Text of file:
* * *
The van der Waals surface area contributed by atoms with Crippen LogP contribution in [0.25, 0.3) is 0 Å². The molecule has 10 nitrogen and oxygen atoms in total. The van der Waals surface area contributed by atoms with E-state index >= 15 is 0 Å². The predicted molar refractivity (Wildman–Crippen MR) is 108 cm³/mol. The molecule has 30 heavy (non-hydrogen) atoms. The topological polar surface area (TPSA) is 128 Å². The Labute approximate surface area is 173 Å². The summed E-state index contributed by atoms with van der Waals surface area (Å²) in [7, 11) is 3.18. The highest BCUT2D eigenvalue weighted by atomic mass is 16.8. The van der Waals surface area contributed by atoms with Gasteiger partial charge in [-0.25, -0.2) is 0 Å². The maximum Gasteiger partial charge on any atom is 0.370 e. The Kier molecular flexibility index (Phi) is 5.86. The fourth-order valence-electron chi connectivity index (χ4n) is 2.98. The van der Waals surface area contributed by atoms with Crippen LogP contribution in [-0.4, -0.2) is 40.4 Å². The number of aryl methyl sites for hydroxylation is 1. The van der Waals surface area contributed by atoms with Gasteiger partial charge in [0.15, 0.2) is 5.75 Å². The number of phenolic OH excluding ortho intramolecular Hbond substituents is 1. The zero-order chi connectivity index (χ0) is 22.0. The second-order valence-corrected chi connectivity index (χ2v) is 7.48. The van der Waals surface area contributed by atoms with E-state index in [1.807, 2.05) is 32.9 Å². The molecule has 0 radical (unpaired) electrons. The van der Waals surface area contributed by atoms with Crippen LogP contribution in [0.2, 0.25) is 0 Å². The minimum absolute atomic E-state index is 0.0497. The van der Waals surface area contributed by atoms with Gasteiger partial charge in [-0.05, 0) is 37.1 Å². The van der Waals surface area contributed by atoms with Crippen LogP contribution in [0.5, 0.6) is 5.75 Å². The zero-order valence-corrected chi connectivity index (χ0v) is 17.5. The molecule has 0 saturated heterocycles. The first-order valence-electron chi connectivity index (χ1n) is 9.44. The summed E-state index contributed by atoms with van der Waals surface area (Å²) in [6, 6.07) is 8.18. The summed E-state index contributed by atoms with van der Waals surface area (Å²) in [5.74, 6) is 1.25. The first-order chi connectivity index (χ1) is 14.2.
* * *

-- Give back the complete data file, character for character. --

The van der Waals surface area contributed by atoms with Crippen LogP contribution in [0.25, 0.3) is 0 Å². The molecule has 10 nitrogen and oxygen atoms in total. The van der Waals surface area contributed by atoms with E-state index >= 15 is 0 Å². The predicted molar refractivity (Wildman–Crippen MR) is 108 cm³/mol. The molecule has 30 heavy (non-hydrogen) atoms. The topological polar surface area (TPSA) is 128 Å². The Labute approximate surface area is 173 Å². The summed E-state index contributed by atoms with van der Waals surface area (Å²) in [7, 11) is 3.18. The highest BCUT2D eigenvalue weighted by atomic mass is 16.8. The van der Waals surface area contributed by atoms with Gasteiger partial charge in [-0.25, -0.2) is 0 Å². The maximum Gasteiger partial charge on any atom is 0.370 e. The Kier molecular flexibility index (Phi) is 5.86. The fourth-order valence-electron chi connectivity index (χ4n) is 2.98. The van der Waals surface area contributed by atoms with Crippen LogP contribution in [-0.4, -0.2) is 40.4 Å². The number of aryl methyl sites for hydroxylation is 1. The van der Waals surface area contributed by atoms with Gasteiger partial charge in [0.15, 0.2) is 5.75 Å². The number of phenolic OH excluding ortho intramolecular Hbond substituents is 1. The zero-order chi connectivity index (χ0) is 22.0. The second-order valence-corrected chi connectivity index (χ2v) is 7.48. The van der Waals surface area contributed by atoms with E-state index in [1.807, 2.05) is 32.9 Å². The molecule has 0 radical (unpaired) electrons. The van der Waals surface area contributed by atoms with Crippen LogP contribution in [0.2, 0.25) is 0 Å². The minimum absolute atomic E-state index is 0.0497. The van der Waals surface area contributed by atoms with Gasteiger partial charge in [-0.05, 0) is 37.1 Å². The van der Waals surface area contributed by atoms with Crippen LogP contribution in [0.5, 0.6) is 5.75 Å². The zero-order valence-corrected chi connectivity index (χ0v) is 17.5. The molecule has 0 saturated heterocycles. The first-order valence-electron chi connectivity index (χ1n) is 9.44. The summed E-state index contributed by atoms with van der Waals surface area (Å²) in [6, 6.07) is 8.18. The summed E-state index contributed by atoms with van der Waals surface area (Å²) in [5.74, 6) is 1.25. The first-order chi connectivity index (χ1) is 14.2.